- Figures In Excess And The Matter Of Inversion In The Discourse Of The Sublime
Technique is the definable figure of enigma in works of art.—Theodor Adorno
As one among others in a collective effort to think about figures and about figure more generally, I want in what follows to scrutinize how figures work in the elusive aesthetic mode of the sublime, especially one sometimes held up as paradigmatic, namely inversion or hyperbaton. My topic is circumscribed but there is a tendency for discourse of the sublime to spiral upward and outward, to spill over, to be, at the extreme, absolute, and this might be the case even or especially with figures cut in and by the sublime.1 Much the same might be said for discourse about the sublime: from the Ancients to the British soidisant empiricists, the over-the-top rhetoric of writers on the sublime often make the worst excesses of the French post-structuralism seem tame by comparison.
The first great reflection on the sublime, Longinus's On the Sublime (Peri hypsous), is in large measure a rhetorical treatise, aimed at what the author calls "political men" [andres politikoi].2 It defines and gives examples of any number of figures and tropes that characterize and can be enlisted for the sublime, the lofty sort of discourse said to transport and overwhelm like, in Longinus's glosses, a thunderbolt à la Demosthenes or a conflagration à la Cicero (see S, 12.4). One is rendered beside oneself: "ek-stasis" (S, 1.4). Figures are a prime mechanism for the generation of these effects. Longinus contends that figures [σχήματα] are "natural allies" of the sublime, and one glimpses already in the term "allies" something of Longinus's figural nexus of power and violence: the sublime as agon (S, 17.1). The sublime is variously conjured as a domain of great force, danger, and near-death experiences, whose attendant discourse is elaborated in charged figures of speech that both participate in and reflect such danger. One has to be careful how exactly one wields such weapons of rhetoric, as Longinus makes clear in a baldly political passage: [End Page 315]
There is an inevitable suspicion attaching to the sophisticated use of figures. It gives a suggestion of treachery, craft, fallacy, especially when your speech is addressed to a judge with absolute authority, or still more to a despot, a king, or a ruler in high place. He is promptly indignant that he is being treated like a silly child and outwitted by the figures of a skilled speaker. Construing the fallacy as a personal affront, he sometimes turns downright savage; and even if he controls his feelings, he becomes conditioned against being persuaded by the speech. So we find that a figure is always most effective when it conceals the very fact of its being a figure. [διόπερ καὶτότε ἄριστον δοκεῖτὸ σχῆμα, ὅταν αὐτὸ τοῦτο διαλανθάνῃ, ὅτι σχῆμά ἐστιν.](S, 17.1–2)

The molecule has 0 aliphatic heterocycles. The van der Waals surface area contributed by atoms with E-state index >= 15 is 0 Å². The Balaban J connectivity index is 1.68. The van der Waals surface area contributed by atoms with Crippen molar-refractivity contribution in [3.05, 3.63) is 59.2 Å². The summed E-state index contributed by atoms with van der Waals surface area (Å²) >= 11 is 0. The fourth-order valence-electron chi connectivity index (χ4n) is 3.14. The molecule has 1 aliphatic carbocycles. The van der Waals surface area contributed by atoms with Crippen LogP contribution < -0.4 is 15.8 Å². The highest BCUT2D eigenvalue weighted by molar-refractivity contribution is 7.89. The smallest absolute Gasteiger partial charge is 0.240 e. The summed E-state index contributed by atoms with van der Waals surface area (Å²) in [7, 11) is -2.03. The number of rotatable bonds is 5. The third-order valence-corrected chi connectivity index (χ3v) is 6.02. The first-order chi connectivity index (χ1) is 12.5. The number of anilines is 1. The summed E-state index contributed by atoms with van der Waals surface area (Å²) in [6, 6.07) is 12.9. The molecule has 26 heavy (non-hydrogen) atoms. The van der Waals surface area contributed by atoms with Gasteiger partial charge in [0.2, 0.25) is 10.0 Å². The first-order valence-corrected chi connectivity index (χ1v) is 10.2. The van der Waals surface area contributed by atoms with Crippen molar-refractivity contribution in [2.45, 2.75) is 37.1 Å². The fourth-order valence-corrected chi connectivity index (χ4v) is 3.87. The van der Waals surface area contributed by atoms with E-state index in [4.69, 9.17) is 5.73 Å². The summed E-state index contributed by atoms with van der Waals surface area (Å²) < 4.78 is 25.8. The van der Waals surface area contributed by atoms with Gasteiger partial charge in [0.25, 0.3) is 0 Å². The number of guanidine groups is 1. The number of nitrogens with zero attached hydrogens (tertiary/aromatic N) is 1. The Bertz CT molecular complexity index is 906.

Figures, then, are to be concealed. Or more precisely, the figurality of figures is to be concealed. The best way to achieve this, Longinus suggests paradoxically, is through figurality's very brilliance, through making of it a sort of purloined letter, as in Edgar Allen Poe's famous story, so manifestly visible it escapes notice. This is exemplified in a speech of Demosthenes when his auditors are so taken with the force of his swearing by their compatriots that they overlook the fact that he has invoked a massive military defeat. The sublime figure here, in charged political or juridical scenarios, is extended for figures and art in general; as Longinus says: "[A]rt is only perfect when it looks like nature and Nature succeeds only when she conceals latent art" [τότε γὰρ ἡ τέχνη τέλειος ἡνίκ' ἂν φύσις εἶναι δοκῇ, ἡ δ' αὖ φύσις ἐπιτυχὴς ὅταν λανθάνουσαν περιέχῃ τὴν τέχνην] (S, 22.1).3 Longinus thus draws a remarkably general conclusion about art and nature from the perhaps not-so-typical scenario of arguing one's case in front of a judge or a tyrant. A paradigmatic claim along just these lines will also be made for what I take to be the figure of and for figures in Longinus. Of the many figures defined and exemplified, Longinus reserves the most space not for metaphor, Aristotle's exemplary figure, but the seemingly less central one of hyperbaton or...